Many people who look into flying a 4ch Fixed pitch (FP) or a 6ch Collective Pitch (CP) heli hear about RADDS method.
Here is RADDS method shown in video form with a CP heli. Beginner Heli Training
IF you have a sim, you can try to apply this training method. The most important part of the sim is to NOT just jump up in the air and float all over the place, try to discipline yourself to control the heli and put it where you want it. This is the #1 problem I see with beginners, Jumping up and counting "I did not crash" as the sim training. Work on controlling the bird.
I was able to hover for the first time the Blade 400 in double garage sticking to the disciplined Radd method, all the way to hover near zero issues. But read carefully and understand it's all done in micro steps. I would like to see an orientation learning with this type of easy steps. Read digest and do as he says, fantastic for me.
I highly recommend RADDS as well. I was a plane pilot who wanted to learn helis so I could build a X-8 for work. I learned by using RADDS in one of our open warehouse areas flying a Blade 450. It takes time and patience but it does work if you stick to the program. There were a couple of times that I wanted to give up because it is hard to learn helis in comparison to planes. Stick with it, use a sim and good luck!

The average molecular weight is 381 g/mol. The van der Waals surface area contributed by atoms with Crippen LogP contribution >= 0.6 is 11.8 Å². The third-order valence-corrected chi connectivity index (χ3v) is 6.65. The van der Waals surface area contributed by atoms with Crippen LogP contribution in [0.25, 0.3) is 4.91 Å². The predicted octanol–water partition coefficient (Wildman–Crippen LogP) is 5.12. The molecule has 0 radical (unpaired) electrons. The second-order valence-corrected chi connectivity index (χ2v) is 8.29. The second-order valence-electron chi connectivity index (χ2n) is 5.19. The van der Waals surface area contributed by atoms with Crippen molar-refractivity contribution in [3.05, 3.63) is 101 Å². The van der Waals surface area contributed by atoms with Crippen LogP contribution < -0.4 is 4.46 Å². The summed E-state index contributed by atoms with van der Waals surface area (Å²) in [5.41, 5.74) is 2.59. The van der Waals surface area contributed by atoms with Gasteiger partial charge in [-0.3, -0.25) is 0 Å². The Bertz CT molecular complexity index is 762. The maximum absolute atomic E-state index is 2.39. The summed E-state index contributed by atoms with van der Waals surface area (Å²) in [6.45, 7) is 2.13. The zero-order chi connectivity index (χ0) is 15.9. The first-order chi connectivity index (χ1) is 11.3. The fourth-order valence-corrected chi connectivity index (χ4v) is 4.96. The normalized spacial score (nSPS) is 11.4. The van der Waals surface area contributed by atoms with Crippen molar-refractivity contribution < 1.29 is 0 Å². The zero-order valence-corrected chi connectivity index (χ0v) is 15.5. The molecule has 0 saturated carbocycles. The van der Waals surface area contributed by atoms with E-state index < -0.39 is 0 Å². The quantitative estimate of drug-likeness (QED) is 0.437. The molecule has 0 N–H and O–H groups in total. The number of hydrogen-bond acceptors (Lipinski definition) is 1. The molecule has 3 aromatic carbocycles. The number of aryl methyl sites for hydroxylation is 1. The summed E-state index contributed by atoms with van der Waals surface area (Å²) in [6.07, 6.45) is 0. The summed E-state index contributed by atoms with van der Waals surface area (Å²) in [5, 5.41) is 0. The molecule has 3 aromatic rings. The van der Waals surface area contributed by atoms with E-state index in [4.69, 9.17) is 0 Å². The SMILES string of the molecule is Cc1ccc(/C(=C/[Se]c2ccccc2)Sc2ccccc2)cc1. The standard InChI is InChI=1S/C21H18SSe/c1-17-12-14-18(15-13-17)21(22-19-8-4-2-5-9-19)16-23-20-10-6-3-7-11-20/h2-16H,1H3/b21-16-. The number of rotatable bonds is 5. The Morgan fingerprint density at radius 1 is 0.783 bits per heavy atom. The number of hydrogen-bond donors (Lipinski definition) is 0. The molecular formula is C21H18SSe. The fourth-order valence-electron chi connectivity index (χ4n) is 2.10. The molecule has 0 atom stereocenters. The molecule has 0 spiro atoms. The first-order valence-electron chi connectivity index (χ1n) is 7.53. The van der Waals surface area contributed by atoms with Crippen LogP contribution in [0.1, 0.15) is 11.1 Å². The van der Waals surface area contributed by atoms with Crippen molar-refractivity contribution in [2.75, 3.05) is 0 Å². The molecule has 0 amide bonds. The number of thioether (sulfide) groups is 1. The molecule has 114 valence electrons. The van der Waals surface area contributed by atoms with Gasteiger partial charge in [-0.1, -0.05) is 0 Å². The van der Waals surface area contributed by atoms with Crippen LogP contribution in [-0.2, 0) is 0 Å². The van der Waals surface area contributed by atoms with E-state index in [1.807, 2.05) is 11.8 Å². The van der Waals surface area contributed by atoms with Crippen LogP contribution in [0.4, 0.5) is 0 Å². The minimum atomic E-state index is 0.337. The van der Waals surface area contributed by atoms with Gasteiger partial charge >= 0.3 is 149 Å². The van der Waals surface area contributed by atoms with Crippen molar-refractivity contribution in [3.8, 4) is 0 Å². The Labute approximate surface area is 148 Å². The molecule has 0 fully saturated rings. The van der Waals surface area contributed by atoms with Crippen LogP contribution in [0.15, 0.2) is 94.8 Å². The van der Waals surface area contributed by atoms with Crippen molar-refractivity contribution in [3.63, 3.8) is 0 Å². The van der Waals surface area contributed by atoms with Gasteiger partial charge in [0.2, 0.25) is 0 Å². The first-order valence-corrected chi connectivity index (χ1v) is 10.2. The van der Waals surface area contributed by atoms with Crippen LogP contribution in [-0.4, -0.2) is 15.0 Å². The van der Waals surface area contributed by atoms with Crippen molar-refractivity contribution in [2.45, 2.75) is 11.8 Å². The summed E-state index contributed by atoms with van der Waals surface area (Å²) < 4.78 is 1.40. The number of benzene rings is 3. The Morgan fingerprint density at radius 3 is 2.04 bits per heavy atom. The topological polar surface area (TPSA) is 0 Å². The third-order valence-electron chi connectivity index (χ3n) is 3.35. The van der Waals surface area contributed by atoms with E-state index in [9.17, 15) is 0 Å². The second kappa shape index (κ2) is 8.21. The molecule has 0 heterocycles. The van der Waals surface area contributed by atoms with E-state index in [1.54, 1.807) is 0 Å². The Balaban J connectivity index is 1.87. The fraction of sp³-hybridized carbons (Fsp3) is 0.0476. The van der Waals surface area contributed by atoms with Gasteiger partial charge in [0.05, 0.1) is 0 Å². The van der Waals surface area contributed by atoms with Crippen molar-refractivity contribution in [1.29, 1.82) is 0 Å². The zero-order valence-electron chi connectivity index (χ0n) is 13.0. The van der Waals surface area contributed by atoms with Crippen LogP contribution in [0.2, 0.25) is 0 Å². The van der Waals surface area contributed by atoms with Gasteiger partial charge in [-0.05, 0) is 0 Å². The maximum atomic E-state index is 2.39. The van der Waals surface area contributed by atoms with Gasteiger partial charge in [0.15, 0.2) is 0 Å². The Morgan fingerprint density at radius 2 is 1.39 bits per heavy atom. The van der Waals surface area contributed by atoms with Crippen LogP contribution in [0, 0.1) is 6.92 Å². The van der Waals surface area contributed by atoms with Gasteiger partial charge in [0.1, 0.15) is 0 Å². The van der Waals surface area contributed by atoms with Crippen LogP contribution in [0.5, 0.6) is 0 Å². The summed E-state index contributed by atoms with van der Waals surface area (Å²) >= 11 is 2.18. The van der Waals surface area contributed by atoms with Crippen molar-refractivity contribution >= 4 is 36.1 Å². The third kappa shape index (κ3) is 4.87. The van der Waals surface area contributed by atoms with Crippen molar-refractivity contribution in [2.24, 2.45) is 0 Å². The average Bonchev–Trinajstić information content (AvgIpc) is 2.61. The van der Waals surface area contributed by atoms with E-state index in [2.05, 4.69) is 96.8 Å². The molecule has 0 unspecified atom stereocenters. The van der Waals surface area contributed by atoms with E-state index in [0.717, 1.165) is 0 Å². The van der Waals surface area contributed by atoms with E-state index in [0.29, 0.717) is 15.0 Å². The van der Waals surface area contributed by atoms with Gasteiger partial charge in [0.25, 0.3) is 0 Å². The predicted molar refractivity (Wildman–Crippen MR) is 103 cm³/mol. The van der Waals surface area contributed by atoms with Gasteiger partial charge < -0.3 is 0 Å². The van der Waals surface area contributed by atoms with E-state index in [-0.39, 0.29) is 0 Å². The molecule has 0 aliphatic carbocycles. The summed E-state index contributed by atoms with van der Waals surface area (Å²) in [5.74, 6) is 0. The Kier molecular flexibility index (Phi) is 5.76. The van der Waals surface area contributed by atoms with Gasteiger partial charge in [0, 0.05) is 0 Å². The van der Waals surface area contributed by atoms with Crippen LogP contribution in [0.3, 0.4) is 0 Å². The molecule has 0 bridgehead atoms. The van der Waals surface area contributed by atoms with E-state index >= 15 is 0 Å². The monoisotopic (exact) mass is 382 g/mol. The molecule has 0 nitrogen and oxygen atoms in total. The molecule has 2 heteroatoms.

Radd's method works brilliantly. I have had great success with it and have just ventured into idle-up for the first time! A Blade SR flies much better in idle-up, so that's how I'll be flying from now on.
This is where I'm at now from following the Radd method, forgive the "oops" landing at the end of the first flight. Now I need some more flying space so I can fly higher!
Hey, I'm not trying to beat you up over it. You can fly as close to yourself as you want. Someone looking through a camera is particularly vulnerable. Helicopters are unpredictable at best. They can inflict severe injury. Non flyers are often unaware of just how much injury they can cause. I'm learning on an SR myself and it scares me to death. It's up to the pilot to protect everyone within range.